(UPDATED) Transportation in Beijing via taxis is convenient and relatively cheap if you can get around the traffic. However, newcomers might shy from hailing taxis on their own due to the language barrier (the prospect of having to speak Mandarin), or a fear of being rejected by a cabbie (due to his fear of having to speak English). Fortunately, taxi and car hailing mobile apps have become more commonplace. In this guide, we outline the basics of taxis and the most foreigner-friendly private car hailing apps in Beijing.
If your phone is out of battery, not set up for payment, or you just don’t want to try to speak Mandarin over the phone, a normal taxi will do just fine. Beijing taxi rates start at RMB 13 (RMB 14 between 11pm-5am), then RMB 2.30 per km (RMB 2.80 per km at night, RMB 3.5 after 15km). Most drivers do not speak English — you’re lucky if they speak standard Mandarin — and many are illiterate, in case you’re wondering why they get angry when you stick an address in their face. So sometimes it helps to prepare your own GPS using Baidu Maps, or at least a map with your intended location. It might be worth investing in a “taxi book”, which has lists of destinations with their addresses in Chinese characters and Pinyin. The newer versions have maps too, and there’s even an app for i-Phone, called Beijing Taxi-Book. Drivers tend to know major street names and landmarks such as tourist sites, but if you do encounter a clueless driver, try suggesting a nearby subway station to keep him on track. Be warned that taxis might smell of third hand smoke! They usually only take passengers from the right side (for safety reasons), and most do not have seat belts (so don’t bother with the child car seat). If you travel far, or use an expressway, the incurred toll fee will be added to your total cost (usually RMB 5-10) and you will receive the receipt for it. If you prefer ordering a taxi the traditional way (for a RMB 5 tip), then call 96103 and press 8 for English service.
Prefer to just hail a cab? If possible, have the Chinese address handy. At first, it’s helpful to have a contact number for someone who can guide the driver if necessary. Here are some useful phrases:
• I’m going _____. Wǒ qù _____. 我去 _____。
• How much? Duō shao qián?多少钱？
• We’ve arrived. Dào le . 到了。
• Turn right. Zuǒ zhuǎn/guǎi. 右转／拐。
• Turn left. Yòu zhuǎn/guǎi. 左转／拐。
• Please give me the receipt. Qǐng gěi wǒ fāpiào. 请给我发票。
• Where are you going? Nǐ qù nǎr? 你去哪儿？
Dididache (Didi) 滴滴打车
Dididache, previously a taxi ordering service that merged with its American rival Uber in 2016, and has been providing us with everything we could possibly ask for in a car hailing service in one app. The app is not only available on iOS, Android, and Windows interfaces, but has also been added into the WeChat platform, allowing users to order a car even without downloading their app. The only caveat to the app is that it’s in Chinese.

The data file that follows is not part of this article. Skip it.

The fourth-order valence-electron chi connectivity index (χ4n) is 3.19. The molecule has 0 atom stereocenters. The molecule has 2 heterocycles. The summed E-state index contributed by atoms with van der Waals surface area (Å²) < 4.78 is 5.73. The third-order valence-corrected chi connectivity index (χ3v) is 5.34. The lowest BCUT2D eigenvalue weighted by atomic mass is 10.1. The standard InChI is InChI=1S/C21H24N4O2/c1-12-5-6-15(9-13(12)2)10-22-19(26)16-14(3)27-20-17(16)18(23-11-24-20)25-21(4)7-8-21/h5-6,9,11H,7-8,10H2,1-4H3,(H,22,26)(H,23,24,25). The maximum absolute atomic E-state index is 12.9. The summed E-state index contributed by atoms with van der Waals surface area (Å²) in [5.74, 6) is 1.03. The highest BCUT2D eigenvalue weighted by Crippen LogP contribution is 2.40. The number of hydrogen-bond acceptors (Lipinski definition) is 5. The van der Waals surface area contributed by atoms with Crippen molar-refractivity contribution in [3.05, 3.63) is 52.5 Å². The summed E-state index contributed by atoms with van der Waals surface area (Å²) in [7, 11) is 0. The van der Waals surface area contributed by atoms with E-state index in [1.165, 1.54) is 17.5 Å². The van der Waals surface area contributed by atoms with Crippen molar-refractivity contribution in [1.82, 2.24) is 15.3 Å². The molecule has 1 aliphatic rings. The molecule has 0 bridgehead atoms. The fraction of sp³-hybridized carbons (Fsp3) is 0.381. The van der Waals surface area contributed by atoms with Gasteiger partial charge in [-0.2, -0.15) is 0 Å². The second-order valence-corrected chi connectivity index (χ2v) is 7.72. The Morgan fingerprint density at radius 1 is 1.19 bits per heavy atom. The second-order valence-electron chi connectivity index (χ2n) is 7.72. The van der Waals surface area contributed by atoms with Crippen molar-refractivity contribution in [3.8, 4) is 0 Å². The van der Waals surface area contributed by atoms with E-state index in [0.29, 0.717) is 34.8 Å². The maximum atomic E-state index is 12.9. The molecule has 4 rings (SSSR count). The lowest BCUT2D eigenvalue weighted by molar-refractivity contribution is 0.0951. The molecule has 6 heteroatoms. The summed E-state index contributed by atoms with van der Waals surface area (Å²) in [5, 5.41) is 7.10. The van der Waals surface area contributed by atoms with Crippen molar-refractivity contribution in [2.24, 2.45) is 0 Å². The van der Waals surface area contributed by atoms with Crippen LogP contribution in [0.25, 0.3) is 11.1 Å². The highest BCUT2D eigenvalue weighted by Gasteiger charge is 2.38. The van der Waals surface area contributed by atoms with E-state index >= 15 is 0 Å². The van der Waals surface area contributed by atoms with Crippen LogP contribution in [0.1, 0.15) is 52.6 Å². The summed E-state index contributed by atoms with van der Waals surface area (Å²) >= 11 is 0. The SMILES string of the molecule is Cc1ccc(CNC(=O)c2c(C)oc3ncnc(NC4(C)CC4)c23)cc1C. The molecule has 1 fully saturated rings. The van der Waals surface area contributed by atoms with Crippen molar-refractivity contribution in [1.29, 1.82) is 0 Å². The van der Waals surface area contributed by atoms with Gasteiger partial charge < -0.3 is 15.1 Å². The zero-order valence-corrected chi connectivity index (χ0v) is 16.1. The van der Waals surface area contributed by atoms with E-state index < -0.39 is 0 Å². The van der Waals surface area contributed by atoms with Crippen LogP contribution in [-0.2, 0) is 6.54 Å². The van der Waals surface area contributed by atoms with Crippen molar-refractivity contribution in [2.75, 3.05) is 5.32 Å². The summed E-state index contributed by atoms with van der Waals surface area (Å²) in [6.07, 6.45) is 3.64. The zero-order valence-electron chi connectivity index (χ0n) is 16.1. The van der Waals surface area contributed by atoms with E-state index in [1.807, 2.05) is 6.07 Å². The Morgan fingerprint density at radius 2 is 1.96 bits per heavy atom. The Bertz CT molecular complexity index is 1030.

How to use Didi on WeChat:
(note, you’ll need an active WeChat Wallet)
1. Click on the “Me” tab
2. Click on “Wallet” and you’ll see the option to “Order a Taxi” once you scroll down
3. Allow the app to find your location (click “OK”)
3. Fill in your locations (to and from)
4. Enter tip amount (optional)
5. The driver will call you to discuss the pick up
If you don’t want to pay via WeChat wallet, you can always pay cash and still get a receipt (fapiao), making it easy to order taxis for other people.
How to use the Didi app:
1. When you open the interface, select the type of service you want: Chūzūchē 出租车 (normal taxi), Kuàichē 快车 (private drivers), Zhuānchē 专车 (VIP version), Pīnchē 拼车 (carpool), or Dàijià 代驾 (driver drives your car for you)
2. Input pick up location by tapping into your GPS.
3. Input drop off location.
4. Wait for driver to call you.
5. Pay via app (unless it’s a legit taxi, in which case you could pay cash).
Payment method: Cash for licensed taxis, WeChat Wallet, and Alipay. Normally you have to go in and manually “pay” for the ride (and you won’t be able to request another ride until you’ve cleared your debts), but you can also set up “automatic payment” which will deduct as soon as the driver taps the arrive button. For company reimbursement purposes, if you do not pay cash or you use Didi private car services, you can request receipts to be sent to you for free if the fare is above RMB 200.
Verdict: Didi is the most convenient way to order a licensed taxi without having to add a tip. Since you’ve already inputted GPS locations and addresses, it also does not require much communication with the driver. The Kuàichē function is significantly cheaper, especially since Didi regularly gives users vouchers and coupons. While Kuàichē cars can be domestic, or even electric, Zhuānchē has higher standards where drivers are often professional chauffeurs working on the side. Pīnchē is the cheapest option of all as it is a legitimate carpool, but can be a slower alternative due to pitstops.
Photo: BFISHADOW and POELOQ (Flickr)
Editor’s note: This article had a section about Uber, but it was removed since the company had merged with Didi. This article originally appeared on pages 52 and 53 of the 2016 Home and Relocation Guide. Click here for your free online copy. To find out how you can obtain a hard copy, contact firstname.lastname@example.org.